The instructions say that its necessary to wait at least 2 weeks, but by that time the first area of the pond to be eradicated is already growing back.

I have good aeration going which should help reduce any oxygen drop from plant decay.

Can I do the treatments one week apart instead of two? I think that would be close enough to wipe it out before it can grow back again.

Top
#509849 - 08/06/19 08:15 AM Re: Coontail and algae explosion [Re: platon20]
bassmaster61 Offline


Registered: 06/18/15
Posts: 178
Loc: St. Louis, MO/West Central Ill...
I would do 1/3 to 1/2 every week or 10 days until you get a handle on it. We do not use aeration and if you lose control of coontail or pondweed early in the year then it is a matter of trying to knock it back to a (mostly) acceptable level.

I was too slow this year to get on the coontail and bushy pondweed and it got away from me in our 1.6 acre pond. It has been hot here in St. Louis but i have still treated it with a 4 gallon water mix that includes 50 ounces of diquat along with 5 or 6 ounces of Cutrine Plus (for the little FA we have) every week or 10 days for the last 6 weeks without any problem.....its has worked well and knocked it back to an acceptable level....no fish kill whatsoever.

I think you are not treating enough of the surface area per dose and allowing too much time between treatments. My 2 cents. BM61.


Edited by bassmaster61 (08/07/19 08:43 AM)
_________________________

Top
#510661 - 08/22/19 08:20 PM Re: Coontail and algae explosion [Re: platon20]
Kelly Duffie Offline
Lunker

Registered: 04/19/02
Posts: 1483
Loc: Cypress, TX (Helena A-E LLC))
I reviewed the linked "info" with some degree of amusement. Considering that it was issued by an entity with such a broad product-line (ie. Septic Tank Maintenance, Rust Converter, Cleaning Products, Automotive, Vegetable Glycerin, Liquid Fog), the questionable logic behind their recommendation shouldn't surprise me, but it is evident that they don't quite grasp the full range of function(s) offered by the various surfactants - of which there are many (both in type and function).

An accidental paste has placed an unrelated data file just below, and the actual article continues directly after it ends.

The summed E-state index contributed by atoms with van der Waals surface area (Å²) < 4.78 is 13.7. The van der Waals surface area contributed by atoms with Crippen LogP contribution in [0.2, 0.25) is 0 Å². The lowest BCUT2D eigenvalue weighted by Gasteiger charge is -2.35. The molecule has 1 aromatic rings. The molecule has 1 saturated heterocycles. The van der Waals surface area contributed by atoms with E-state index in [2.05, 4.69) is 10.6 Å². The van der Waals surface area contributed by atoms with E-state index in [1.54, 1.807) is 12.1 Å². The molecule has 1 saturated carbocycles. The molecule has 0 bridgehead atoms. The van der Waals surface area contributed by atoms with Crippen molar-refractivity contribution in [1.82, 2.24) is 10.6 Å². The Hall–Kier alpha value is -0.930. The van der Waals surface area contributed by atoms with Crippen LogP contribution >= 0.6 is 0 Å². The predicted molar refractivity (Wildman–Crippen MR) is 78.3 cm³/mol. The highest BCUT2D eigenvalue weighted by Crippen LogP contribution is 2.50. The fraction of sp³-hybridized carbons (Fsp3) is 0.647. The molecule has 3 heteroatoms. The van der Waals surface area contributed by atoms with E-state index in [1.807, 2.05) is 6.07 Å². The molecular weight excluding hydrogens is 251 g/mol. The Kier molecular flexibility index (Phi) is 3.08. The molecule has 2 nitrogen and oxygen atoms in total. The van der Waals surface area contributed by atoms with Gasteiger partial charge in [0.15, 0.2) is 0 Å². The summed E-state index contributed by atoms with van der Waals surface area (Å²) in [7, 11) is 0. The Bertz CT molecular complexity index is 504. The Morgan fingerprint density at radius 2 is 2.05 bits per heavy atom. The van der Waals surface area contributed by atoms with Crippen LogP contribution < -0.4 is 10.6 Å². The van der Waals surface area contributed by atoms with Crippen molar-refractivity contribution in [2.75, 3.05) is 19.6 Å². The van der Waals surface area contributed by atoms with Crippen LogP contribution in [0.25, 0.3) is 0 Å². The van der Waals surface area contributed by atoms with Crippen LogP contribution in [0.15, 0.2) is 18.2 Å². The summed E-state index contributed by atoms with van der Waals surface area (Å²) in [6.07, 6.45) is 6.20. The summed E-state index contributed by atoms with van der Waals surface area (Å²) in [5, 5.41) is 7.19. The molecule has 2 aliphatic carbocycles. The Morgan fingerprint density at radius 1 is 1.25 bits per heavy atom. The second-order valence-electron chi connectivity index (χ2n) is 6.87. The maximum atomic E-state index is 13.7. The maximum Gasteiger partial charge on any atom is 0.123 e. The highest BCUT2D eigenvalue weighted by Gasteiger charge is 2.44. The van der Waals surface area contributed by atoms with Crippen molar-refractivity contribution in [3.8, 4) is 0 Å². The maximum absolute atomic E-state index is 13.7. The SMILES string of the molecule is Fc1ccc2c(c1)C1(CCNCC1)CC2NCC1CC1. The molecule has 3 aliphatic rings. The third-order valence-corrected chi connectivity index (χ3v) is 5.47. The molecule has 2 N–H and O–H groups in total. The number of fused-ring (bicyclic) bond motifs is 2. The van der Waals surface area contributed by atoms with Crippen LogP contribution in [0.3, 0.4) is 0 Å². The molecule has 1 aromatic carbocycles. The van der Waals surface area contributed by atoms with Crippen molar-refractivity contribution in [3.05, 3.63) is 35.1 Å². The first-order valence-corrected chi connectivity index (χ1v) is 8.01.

Certain types of surfactants - particularly those containing d'limonene - actually improve efficacy when targeting submerged plants with certain contact-chemistries (especially mature plants), and also when targeting several algae species. Whether or not they're required, or beneficial, is somewhat subjective and debatable - but to say that a surfactant "defeats the purpose of the product" (for subsurface-treatments) is absolutely incorrect, IMO.

Originally Posted By: platon20

Does the surfactant cause the herbicide to sink better in the water? Or is it just to get the herbicide to penetrate the waxy covering on the stems/leaves of the plant?

This article seems to make it sound like surfactant should NOT be used on submerged weeds, as it will just stay at the surface of the pond?

https://www.sancoind.com/store/en/pond-surfactant

Quote:
A nonionic surfactant should only be used when one is applying the product on emergent vegetation like Cattails or on submerged vegetation close to the surface of the water like Duckweed. This is due to the nature of surfactants tending to “stick” to vegetation or develop a thin film on the surface of the water. It does not sink into water well, so if one is targeting deeper submerged aquatic weeds, it would actually defeat the purpose of the product by adding the aquatic surfactant to the spray solution.

Top

Today's Birthdays
jkdolan, jkilmer83, lassig, Monty M, Randy H., Trent Aldridge
Recent Posts
How would you tackle this hole?
by Ryan P.
Renovating Erickson-Percival Reservoir
by NEDOC
10:18 AM
Crazy idea - pen raised tiger muskie....
by NEDOC
10:15 AM
New Steep Dam, Help with Erosion Control
by jludwig
08:39 AM
Soil question for pond renovation
by Alen jones
07:18 AM
Question about fixing an old pond
by TGW1
06:33 AM
Fall & water temp
by Snipe
04:13 AM
These HSB are getting the best of me! RANT
by teehjaeh57
12:56 AM
Ideas for a homemade swing set/ slide
by Downrigger56304
11:26 PM
Greetings from NE GA newbie w/1.5 acre farm pond
by RStringer
05:03 PM
Newly Uploaded Images
Personal Record BGxRES
Harry's Pond
pond view
Fishing Colorado...finally
Releasing a quick snack
Tadpoles

© 2014 POND BOSS INC. all rights reserved USA and Worldwide